Publication: Decentralizing Infrastructure Services : Lessons from the East Asia Experience
Decentralization is the transfer of responsibilities from the central government to subnational agencies empowered to act as increasingly autonomous entities within their geographical and functional domains. In theory, decentralizing infrastructure services can deliver efficiency gains when service benefits accrue mainly to the local population-such as in water and sanitation, urban transit, and waste management. Subnational agencies are indeed better placed than the central government to tailor infrastructure services to the needs of local constituencies (allocative efficiency) and deliver them at lower costs (productive efficiency). In practice, the economic benefits of decentralized infrastructure services are by no means a given, as they are contingent upon effective coordination among tiers of governments (regional coordination) and accountability mechanisms for results achieved.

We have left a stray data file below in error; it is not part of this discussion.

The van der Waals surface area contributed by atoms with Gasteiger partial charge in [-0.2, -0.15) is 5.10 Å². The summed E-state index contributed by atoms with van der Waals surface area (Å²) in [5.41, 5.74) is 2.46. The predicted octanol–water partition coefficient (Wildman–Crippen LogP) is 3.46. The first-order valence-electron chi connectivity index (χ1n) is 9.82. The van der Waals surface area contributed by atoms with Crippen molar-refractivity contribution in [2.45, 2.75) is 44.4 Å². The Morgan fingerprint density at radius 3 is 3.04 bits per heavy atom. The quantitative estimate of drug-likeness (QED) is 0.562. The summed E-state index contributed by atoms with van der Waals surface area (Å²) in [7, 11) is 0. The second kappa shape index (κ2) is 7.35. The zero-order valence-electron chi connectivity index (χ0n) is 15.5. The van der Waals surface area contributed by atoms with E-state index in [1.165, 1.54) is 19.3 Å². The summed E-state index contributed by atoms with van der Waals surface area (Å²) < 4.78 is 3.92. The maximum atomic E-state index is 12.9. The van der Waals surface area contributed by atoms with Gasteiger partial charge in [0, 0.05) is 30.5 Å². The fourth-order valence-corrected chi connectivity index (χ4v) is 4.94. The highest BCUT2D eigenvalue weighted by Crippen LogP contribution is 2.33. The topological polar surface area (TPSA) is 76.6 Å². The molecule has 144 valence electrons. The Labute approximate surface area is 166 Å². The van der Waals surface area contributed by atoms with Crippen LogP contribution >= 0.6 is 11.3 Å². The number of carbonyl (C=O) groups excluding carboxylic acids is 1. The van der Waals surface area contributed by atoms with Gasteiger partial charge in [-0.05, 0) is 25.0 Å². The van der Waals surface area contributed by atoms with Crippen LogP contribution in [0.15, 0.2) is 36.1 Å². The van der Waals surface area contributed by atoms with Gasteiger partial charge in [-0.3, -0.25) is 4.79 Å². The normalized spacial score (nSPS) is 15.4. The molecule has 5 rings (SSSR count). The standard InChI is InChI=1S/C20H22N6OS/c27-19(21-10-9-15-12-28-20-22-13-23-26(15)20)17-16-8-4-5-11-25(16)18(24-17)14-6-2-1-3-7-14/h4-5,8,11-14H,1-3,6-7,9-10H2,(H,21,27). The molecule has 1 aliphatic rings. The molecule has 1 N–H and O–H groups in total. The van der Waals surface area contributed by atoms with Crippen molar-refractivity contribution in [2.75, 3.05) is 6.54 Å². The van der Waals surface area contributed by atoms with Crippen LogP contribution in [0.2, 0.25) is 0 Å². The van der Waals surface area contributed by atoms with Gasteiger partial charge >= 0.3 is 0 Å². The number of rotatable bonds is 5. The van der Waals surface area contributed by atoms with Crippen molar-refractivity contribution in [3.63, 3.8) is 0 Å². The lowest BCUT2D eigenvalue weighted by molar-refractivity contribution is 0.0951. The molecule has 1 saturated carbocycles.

“Elisa Muzzini. 2007. Decentralizing Infrastructure Services : Lessons from the East Asia Experience. Africa Region Findings & Good Practice Infobriefs; No. 271. © World Bank, Washington, DC. http://openknowledge.worldbank.org/entities/publication/1409f1e4-7622-5f5f-9add-7498b5d05fc3 License: CC BY 3.0 IGO.”